The tea was delicious and with it were various nuts and cookies, all wonderful. We stayed there for awhile and then made our way further down, entering the rocky ravine and following its course. We were surrounded by cherry trees, oak trees, walnut trees and apple trees. Each stone wall fenced in a different family’s plot of land where they were growing apples or walnuts. Each family could have multiple plots scattered all over the place.
Hamid reached up and pulled ripe walnuts from the trees, peeling off the green outer shell, then taking the Walnut and setting the pointed end down on a rock smacked it with his closed fist. The nut popped open and he fished the meat from within. I’ve never had a fresh walnut, only the ones that we get in the stores. This was a very different experience and it was delicious. I couldn’t get enough of them. All the way down we would pick ripe walnuts from the path or from the trees and eat them. Never got enough of them though. 🙂
That night Jon and I were the only guests at Gite Tizi Mizik. We called it an early night, but not before I got a photo of Hassan and his daughter with Mary’s cat in a teacup. Such a nice family.
Our last day in Imlil included yet another hike, but the easiest of the three. We actually took a road to begin with and made a stop at a sort of trading post where Berber carpets, blankets, jewelry, wooden boxes and chessboards, as well as fossils were sold. It was a cooperative which meant that people would bring their goods to this place and get a fair price, money being divided equally and fairly. Jon picked up a blanket and I snagged a couple of things for my daughter. Lots of good-natured bartering and bits of history were thrown in and we left happy with our purchases.
This trek was to be a much more leisurely walk to see Hamid’s village. I actually don’t remember too much about this trek, but there was more of the Eid going on and laughter. We ended up on the top floor of a coffee shop that overlooked the village. We had tea, of course, and coffee and Jon and I got ourselves orange Fantas as well. Hamid knew the proprietor and he sat with us for awhile to chat. On the street below was an odd mixture of transportation: donkeys, some with carts some without, men pulling carts themselves, taxis, broken down (but still running) SUVs and the one odd sleek Mercedes looking for a parking spot. People were climbing the rocks on the river, laying blankets out and setting up camping stoves. There are times when the light was right, I would look around and could believe that I was seeing into the past, that time had stood still and I was rewarded for some good deed with a glimpse of how it used to be.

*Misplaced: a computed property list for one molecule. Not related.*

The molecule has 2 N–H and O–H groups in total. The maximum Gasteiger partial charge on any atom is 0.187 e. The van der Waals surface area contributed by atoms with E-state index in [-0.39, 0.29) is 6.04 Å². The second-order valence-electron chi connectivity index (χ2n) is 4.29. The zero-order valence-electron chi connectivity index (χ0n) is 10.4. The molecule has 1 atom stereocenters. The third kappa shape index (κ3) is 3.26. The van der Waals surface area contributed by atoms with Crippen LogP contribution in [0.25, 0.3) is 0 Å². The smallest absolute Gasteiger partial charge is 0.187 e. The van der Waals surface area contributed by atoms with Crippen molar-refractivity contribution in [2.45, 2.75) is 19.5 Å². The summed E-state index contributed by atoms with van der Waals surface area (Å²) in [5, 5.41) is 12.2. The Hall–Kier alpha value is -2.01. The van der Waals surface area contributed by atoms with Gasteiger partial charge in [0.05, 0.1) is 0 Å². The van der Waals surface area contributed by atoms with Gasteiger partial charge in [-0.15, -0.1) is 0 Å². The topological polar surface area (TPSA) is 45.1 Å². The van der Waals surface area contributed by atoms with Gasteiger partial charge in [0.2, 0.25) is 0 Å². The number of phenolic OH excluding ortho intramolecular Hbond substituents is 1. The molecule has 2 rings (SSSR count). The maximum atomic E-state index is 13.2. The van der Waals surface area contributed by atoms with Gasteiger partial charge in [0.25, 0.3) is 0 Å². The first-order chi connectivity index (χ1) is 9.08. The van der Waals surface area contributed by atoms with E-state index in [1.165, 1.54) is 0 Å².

On returning to Gite Tizi Mizik Hassan and Hamid began to lay out a feast. Hassan’s little boy of about 4 or 5 would hang out by the door to the Riad and wouldn’t come out. Hassan, with a gleam in his eye, said he was scared of the Eid. Two large tajines were brought out, bubbling with cooked meat and vegetables. Plates of olives were set down and platters of bread. Hot sweet mint tea was served with M raising the carafe high and pouring from close to a yard from the glass and its intricate designs. He took that glass and poured it back into the pot then poured again. He did this three times and it became a ritual we enjoyed throughout our trip. This might have been when we first heard the tea called “Berber Whiskey” as well.
When I was much younger I read a passage from “The Seven Pillars of Wisdom” by T.E. Lawrence. In it he described dinner with the bedouins, the breaking of bread with the right hand and dipping into the bowl or platter to scoop up rice or meat. I was enthralled with that and here it was. We all dug in. It was so damn hot that I practically scorched my fingers. But it was so very good. The meat was succulent and the vegetables tender. Wonderful. One of the best meals we had in Morocco.
After we had fresh apples and more tea. Then Jon and I packed up and walked to the coffee house where we’d been earlier that day. There we were met by Hassan and he walked us to the original coffee shop where we met on our arrival. There we found our ride home. We said our goodbyes and piled into the car. The ride home was uneventful, though it was sometimes hair-raising to see a lone motorcycle rider stopped on the side of precarious roads winding through the mountains. He would be sleeping on a stone wall that had nothing on the other side of it but a sheer drop of hundreds and hundreds of feet into the chasm. The light as it sculpted the mountains was entrancing.
NOTE: Gite Tizi Mizik: Chez Hassan Azdour
Mobile: +292(0)6 66 39 59 21
On returning to Marrakech for our last night at the Empty Canvas we had yet another room which was also a nice room and a bit cooler than the others. We got dinner then crashed. The ancient city of Fez awaited.